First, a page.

It acknowledges that Datalex has now done so: in October, the travel software company appointed experienced airline executive Christine Ourmières-Widener, a former chief executive of Flybe and CityJet, to its board.
This week, exploration group Petroneft Resources also added a female director, which it said was "part of the company's desire to improve the strength and diversity of the board".
Daria Shaftelskaya has "a strong finance background in addition to being from the Tomsk region" of Russia in which Petroneft operates, it added. Her appointment is ultimately unconnected to the strictly voluntary targets set by Balance for Better Business: Shaftelskaya owns 10.7 per cent of Petroneft.
Two companies with all-male boards have also delisted from Euronext Dublin: GAN plc did so before the review data was compiled, while Falcon Oil & Gas has done so since then.
As for the others, they're "not listening to the mood music", as it was put this week by Greencore chairman Gary Kennedy, who co-chairs the group alongside Brid Horan, the Nephin Energy chairwoman and former deputy chief executive of ESB.
Helping to widen the pool of female business leaders available for board positions is now the next critical task for the group, and one that may prove more relevant to women in business than the effort involved in convincing the last cohort of mining and pharma companies that they shouldn’t have all-male boards.
Rachel Hussey, the Arthur Cox partner who chairs 30% Club Ireland, says the focus on senior management levels is "critical" if Irish business wants a "sustainable talent pipeline for gender balance".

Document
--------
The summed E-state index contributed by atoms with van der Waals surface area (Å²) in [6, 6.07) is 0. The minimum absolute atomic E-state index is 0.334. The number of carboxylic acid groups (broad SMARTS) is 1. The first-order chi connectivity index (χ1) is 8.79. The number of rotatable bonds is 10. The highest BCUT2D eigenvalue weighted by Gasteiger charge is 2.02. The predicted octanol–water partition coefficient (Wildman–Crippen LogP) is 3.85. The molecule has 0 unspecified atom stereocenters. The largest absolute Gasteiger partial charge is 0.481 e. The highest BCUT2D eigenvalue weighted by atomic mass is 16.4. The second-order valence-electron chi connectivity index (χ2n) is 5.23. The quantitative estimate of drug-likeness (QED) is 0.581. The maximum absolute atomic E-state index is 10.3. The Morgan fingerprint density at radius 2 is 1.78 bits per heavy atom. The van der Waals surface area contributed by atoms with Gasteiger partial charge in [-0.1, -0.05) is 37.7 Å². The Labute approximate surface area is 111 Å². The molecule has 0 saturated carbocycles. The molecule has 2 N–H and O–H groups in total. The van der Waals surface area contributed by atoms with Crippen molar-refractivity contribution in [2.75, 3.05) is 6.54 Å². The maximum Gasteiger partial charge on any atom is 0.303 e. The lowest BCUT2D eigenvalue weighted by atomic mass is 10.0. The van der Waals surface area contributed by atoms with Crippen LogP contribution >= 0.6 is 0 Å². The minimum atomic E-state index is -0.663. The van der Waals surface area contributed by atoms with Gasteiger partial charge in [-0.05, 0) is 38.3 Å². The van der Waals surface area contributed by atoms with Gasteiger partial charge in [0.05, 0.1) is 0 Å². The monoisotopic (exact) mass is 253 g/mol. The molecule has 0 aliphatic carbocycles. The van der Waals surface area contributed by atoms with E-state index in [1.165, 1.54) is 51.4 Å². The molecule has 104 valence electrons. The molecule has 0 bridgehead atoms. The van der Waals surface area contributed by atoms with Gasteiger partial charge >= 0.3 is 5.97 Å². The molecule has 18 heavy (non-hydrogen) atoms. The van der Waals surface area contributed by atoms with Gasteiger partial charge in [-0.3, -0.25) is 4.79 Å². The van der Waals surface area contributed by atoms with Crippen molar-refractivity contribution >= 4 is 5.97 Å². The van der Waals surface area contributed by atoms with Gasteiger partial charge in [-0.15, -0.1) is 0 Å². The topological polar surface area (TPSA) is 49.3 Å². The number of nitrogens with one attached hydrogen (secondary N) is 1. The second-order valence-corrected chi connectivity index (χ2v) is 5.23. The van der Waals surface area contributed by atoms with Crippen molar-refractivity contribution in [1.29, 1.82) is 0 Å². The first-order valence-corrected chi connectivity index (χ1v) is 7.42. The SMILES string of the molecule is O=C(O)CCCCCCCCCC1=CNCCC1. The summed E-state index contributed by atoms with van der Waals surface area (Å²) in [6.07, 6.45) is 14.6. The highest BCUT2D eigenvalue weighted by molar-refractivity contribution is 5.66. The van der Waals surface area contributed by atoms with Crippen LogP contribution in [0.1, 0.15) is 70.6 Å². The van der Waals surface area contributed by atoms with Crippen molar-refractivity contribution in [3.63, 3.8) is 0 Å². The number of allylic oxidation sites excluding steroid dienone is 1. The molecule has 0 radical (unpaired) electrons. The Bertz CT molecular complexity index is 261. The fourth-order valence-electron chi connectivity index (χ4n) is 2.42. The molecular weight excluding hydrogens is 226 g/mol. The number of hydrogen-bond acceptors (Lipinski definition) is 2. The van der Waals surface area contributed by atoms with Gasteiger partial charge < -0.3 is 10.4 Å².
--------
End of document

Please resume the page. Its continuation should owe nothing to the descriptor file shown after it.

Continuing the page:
The 30% Club, which aims to promote gender balance to that critical mass percentage across all levels of Irish business, was among those to campaign for measures tackling this key layer.
New targets for leadership teams have now been set. The Balance for Better Business group, which is overseen by programme director Anne-Marie Taylor, says Iseq 20 companies should have at least 30 per cent women on their leadership teams by the end of 2023, while other listed companies should have at least 25 per cent.
The group also has a new 30 per cent boardroom representation target for larger Irish-owned private companies. A CSO analysis from earlier this year suggests the current figure is 17.1 per cent, with women accounting for 26.8 per cent of leadership positions at those companies (including just 7.9 per cent of chief executive roles).
These two new areas for targets join the existing aim for Iseq 20 companies to have 33 per cent women directors by the end of 2023 and other listed companies to have 25 per cent.
For Horan, the stakes are clear. “If Ireland is to continue to succeed as a modern, outward-looking European country, we need to address the challenges and opportunities of moving to gender-balanced leadership,” she says.
Lagging EU average
The Irish business world has come to this issue late, meaning it is playing catch-up with the average female director rates in other European Union countries. While the gap has started to narrow, the State is still only ranked 17th out of the EU-28 when it comes to the representation of women on the boards of larger publicly-quoted companies.
Given other countries are still working to improve their gender records, Hussey says “significant action” will be necessary for Irish business to move closer to the EU average.
Quinn points to the need to tackle barriers such as unconscious bias, a lack of transparency in succession planning and old-school recruitment processes that rely on a who-you-know “boys’ club” to the detriment of female advancement.